We found a doctor, made the appointment and she was scheduled to have it done late April.
As I’m on the phone making the arrangements for the equipment she’ll need post surgery, intuition suddenly spoke up.
A sharp tightness in my chest was followed by the words “It’s too soon” coming into my head.
I couldn’t understand and didn’t want to tell her.
The phone rang an hour later.
It was her oldest sister (mom’s the youngest of three).
She called to tell mom that she was just diagnosed with advanced kidney cancer.
I stared out the window, mom sat down in shock.
I waited a couple of days to tell her about the “no” I was getting to her having surgery.
She was understandably frustrated when I did.
I told her maybe it had to do with her sister. To please trust me. I didn’t know why, but to please trust.
Again, it didn’t make sense to her, but she listened and cancelled the surgery.
I so much wanted her to be out of pain, but when she cancelled the surgery, the sharp tightness in my chest went away, telling me it wasn’t the right time.
Two weeks later her sister called and asked mom to come to Rhode Island to take care of her during her chemo treatments (why doctors prescribe chemo to an 86 year old with advanced cancer is beyond me).
We were both waiting on our covid vaccine shots (that’s a story for another time), so it would be a couple of months before she could go.
It was now the end of May 2021. For the first time in fifteen years I planted a garden in my yard.
It felt right, digging in the dirt, being grounded with the earth itself…planting seeds, tending to life, but well within my assignment of non-doing.
One day while I was gardening a gift showed up in furry form, black as night, with bright yellow eyes.
Her name was Maggie. Maggie the cat.
She turned out to be part human too and quickly made herself at home in our home, coming in daily for rubbing and brushing, shrimp and sardines, laying on moms puzzle, and my absolute favorite, hanging out in the garden with me.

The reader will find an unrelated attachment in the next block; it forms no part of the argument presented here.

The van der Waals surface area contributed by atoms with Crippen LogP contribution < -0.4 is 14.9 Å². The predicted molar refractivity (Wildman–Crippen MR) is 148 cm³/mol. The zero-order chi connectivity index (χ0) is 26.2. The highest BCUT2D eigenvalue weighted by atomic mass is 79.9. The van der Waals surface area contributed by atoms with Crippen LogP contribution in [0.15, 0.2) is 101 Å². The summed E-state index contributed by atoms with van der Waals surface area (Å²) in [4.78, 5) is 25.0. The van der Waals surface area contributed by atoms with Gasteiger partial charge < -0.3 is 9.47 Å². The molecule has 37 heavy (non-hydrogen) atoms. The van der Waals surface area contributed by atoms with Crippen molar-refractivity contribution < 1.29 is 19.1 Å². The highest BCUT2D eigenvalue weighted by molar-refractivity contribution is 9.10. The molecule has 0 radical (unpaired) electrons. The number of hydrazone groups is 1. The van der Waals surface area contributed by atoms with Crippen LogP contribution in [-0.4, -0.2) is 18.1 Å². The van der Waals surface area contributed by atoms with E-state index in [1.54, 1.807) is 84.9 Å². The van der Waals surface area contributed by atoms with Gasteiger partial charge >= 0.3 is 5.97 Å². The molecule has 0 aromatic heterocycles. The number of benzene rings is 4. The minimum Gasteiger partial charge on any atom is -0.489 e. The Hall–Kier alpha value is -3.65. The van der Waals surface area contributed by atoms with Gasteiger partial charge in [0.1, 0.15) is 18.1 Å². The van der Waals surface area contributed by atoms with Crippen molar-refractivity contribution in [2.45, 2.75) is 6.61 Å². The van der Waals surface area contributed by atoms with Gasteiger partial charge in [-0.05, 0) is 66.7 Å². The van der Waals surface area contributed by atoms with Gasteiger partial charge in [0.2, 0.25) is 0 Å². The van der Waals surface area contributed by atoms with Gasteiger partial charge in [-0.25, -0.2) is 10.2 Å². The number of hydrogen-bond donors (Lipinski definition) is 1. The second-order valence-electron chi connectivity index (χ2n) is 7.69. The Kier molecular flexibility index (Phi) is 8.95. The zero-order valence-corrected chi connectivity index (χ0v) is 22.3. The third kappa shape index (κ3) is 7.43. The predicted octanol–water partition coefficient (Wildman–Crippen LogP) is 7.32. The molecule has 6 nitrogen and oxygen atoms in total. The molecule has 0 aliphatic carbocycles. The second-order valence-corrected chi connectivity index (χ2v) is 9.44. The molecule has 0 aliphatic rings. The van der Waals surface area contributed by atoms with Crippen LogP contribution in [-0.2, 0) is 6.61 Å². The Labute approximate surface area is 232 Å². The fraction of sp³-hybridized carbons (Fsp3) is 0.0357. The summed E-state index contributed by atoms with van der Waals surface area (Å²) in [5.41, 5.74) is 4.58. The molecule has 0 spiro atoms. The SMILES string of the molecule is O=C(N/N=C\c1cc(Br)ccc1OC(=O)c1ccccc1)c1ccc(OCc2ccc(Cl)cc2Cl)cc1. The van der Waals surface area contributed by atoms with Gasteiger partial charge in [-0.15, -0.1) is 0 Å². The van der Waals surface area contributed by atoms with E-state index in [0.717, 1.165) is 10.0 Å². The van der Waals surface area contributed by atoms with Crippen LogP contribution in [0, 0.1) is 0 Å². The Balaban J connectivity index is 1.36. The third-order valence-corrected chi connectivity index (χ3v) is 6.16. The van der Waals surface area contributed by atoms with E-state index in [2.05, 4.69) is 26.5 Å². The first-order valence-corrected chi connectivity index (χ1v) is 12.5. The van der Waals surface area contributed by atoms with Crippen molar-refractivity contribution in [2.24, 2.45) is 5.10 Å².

She was my neighbors cat, so no official responsibility, but all the love we could ask for.
My heart felt renewed.
A couple of weeks later, when I went to my elder friend’s new living facility to take her for a walk, she smiled and said, “My girls have found a new home! They were adopted together, that’s what I was hoping for.”
I was so so happy for her and the cats, and so relieved, the heartbreak dissolving into gratitude.
“Thank you God!” I said silently.
At some point I was going to learn about faith, whether little i was on board or not.
At the end of July, I dropped mom off at the airport, heading for Rhode Island to care for her sister.
It would be the first time we’d be apart in the last year and half. What was I to find? What was she to experience?
I went for a walk after and cried, our new separation filling the space between thoughts, reminding me how much I loved her and grown accustomed to her companionship.
It took over a year, but stubborn independence had officially been replaced with vulnerability and connection…I was slowing down, learning to be more present, more in tune, and more trusting of the guidance I was given. A month later I would see more clearly the purpose of this time in the cocoon.
As Martin Luther King, Jr. said so well, “Faith is taking the first step, even if you don’t see the whole staircase.”
More to come dear friend, from my heart to yours.
In the wake of this weeks mass shooting: May our thoughts and prayers comfort those affected by gun violence. May the laws change to protect the innocent. May hatred cease in the hearts of those who harm. Amen.
To read Part Seven: A Week of Silence click here.
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Categories: Gratitude, Heart Centered Living, Inner Wisdom & Intuition